Writing a Lightweight Web Service using WebApi Building Blocks

Writing a Lightweight Web Service using WebApi Building Blocks

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Don’t you wish you could write a web service this easily:

 

LiteWebServer server = new LiteWebServer("http://localhost");

server.Get("/Hello", (r) => new HttpResponseMessage() { Content = new StringContent("Hello World!") });

server.Post("/Echo", (r) => new HttpResponseMessage() { Content = new StringContent(r.Content.ReadAsStringAsync().Result) });

server.Open();

 

Well, with last week’s release of the Web API beta bits, now you can. Web API is a brand new framework that makes it easy to build HTTP services. You can learn more about Web API here: http://www.asp.net/web-api.

 

One of the goals when designing the framework was to completely decouple how messages were received from how they were being dispatched. This allows you to plug in your own custom dispatching for requests very easily. In this post, I’ll show you how you can leverage this extensibility to have messages dispatched to your own lambda callbacks.

 

The key thing we’ll be using is an HttpMessageHandler. HttpMessageHandlers have the following contract:

 

    // Summary:
    //     A base type for HTTP message handlers.
    public abstract class HttpMessageHandler : IDisposable
    {
        //
        // Summary:
        //     Send an HTTP request as an asynchronous operation.
        //
        // Parameters:
        //   request:
        //     The HTTP request message to send.
        //
        //   cancellationToken:
        //     The cancellation token to cancel operation.
        //
        // Returns:
        //     Returns System.Threading.Tasks.Task<TResult>.The task object representing
        //     the asynchronous operation.
        protected internal abstract Task<HttpResponseMessage> SendAsync(HttpRequestMessage request, CancellationToken cancellationToken);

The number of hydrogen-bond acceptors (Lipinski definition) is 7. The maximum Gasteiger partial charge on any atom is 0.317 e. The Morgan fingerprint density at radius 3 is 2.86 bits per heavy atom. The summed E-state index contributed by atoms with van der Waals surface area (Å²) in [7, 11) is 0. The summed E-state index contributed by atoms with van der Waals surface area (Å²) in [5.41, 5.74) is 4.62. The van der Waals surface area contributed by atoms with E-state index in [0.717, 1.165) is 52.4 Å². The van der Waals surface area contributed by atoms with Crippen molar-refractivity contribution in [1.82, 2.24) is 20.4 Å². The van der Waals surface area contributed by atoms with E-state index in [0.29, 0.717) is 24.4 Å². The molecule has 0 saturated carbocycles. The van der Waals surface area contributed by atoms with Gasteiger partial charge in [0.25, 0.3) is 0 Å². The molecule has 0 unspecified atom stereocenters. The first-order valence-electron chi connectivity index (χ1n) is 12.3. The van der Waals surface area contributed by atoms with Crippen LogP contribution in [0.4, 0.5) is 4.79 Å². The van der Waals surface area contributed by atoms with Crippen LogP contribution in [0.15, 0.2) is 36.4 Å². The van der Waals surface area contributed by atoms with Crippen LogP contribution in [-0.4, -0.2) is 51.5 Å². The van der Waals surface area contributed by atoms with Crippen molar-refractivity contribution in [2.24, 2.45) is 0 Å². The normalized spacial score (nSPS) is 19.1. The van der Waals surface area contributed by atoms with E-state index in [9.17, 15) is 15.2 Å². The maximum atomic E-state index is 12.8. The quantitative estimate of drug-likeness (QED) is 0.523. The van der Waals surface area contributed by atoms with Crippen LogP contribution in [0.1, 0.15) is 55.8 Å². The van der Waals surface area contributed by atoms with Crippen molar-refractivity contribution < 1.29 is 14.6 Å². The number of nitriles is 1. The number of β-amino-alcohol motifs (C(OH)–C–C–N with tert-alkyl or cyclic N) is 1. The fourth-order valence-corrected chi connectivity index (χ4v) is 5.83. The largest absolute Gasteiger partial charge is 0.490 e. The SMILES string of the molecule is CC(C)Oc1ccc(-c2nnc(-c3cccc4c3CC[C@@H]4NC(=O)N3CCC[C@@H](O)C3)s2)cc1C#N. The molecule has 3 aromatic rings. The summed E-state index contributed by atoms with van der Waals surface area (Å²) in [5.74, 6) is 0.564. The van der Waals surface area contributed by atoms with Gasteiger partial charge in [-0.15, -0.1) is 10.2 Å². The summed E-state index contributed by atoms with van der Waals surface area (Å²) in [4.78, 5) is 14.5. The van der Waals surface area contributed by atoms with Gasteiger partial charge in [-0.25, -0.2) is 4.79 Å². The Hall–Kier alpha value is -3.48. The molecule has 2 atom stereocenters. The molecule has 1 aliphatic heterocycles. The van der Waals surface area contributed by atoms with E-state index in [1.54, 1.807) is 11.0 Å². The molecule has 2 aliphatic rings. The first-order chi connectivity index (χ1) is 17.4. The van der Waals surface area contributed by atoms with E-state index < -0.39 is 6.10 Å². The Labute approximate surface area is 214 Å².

}

 

SendAsync here allows you to asynchronously handle a request, and return a Task that may eventually complete with a response. Now all we need is something to actually call our message handlers. In Web API, these are called HttpServers. They’re in charge of listening for requests and pumping them through the HttpMessageHandler when they receive them. Notice how LiteWebServer below delegates to its inner HttpSelfHostServer.

 

public delegate HttpResponseMessage LiteMessageHandler(HttpRequestMessage request);
 
public class LiteWebServer
{
    HttpSelfHostServer server;
    HttpSelfHostConfiguration configuration;
    LiteWebMessageHandler messageHandler = new LiteWebMessageHandler();
 
    public LiteWebServer(string baseAddress)
    {
        configuration = new HttpSelfHostConfiguration(baseAddress);
        server = new HttpSelfHostServer(configuration, messageHandler);
    }
 
    public void Get(string subPath, LiteMessageHandler handler)
    {
        RegisterHandler(HttpMethod.Get, subPath, handler);
    }
 
    public void Put(string subPath, LiteMessageHandler handler)
    {
        RegisterHandler(HttpMethod.Put, subPath, handler);
    }
 
    public void Post(string subPath, LiteMessageHandler handler)
    {
        RegisterHandler(HttpMethod.Post, subPath, handler);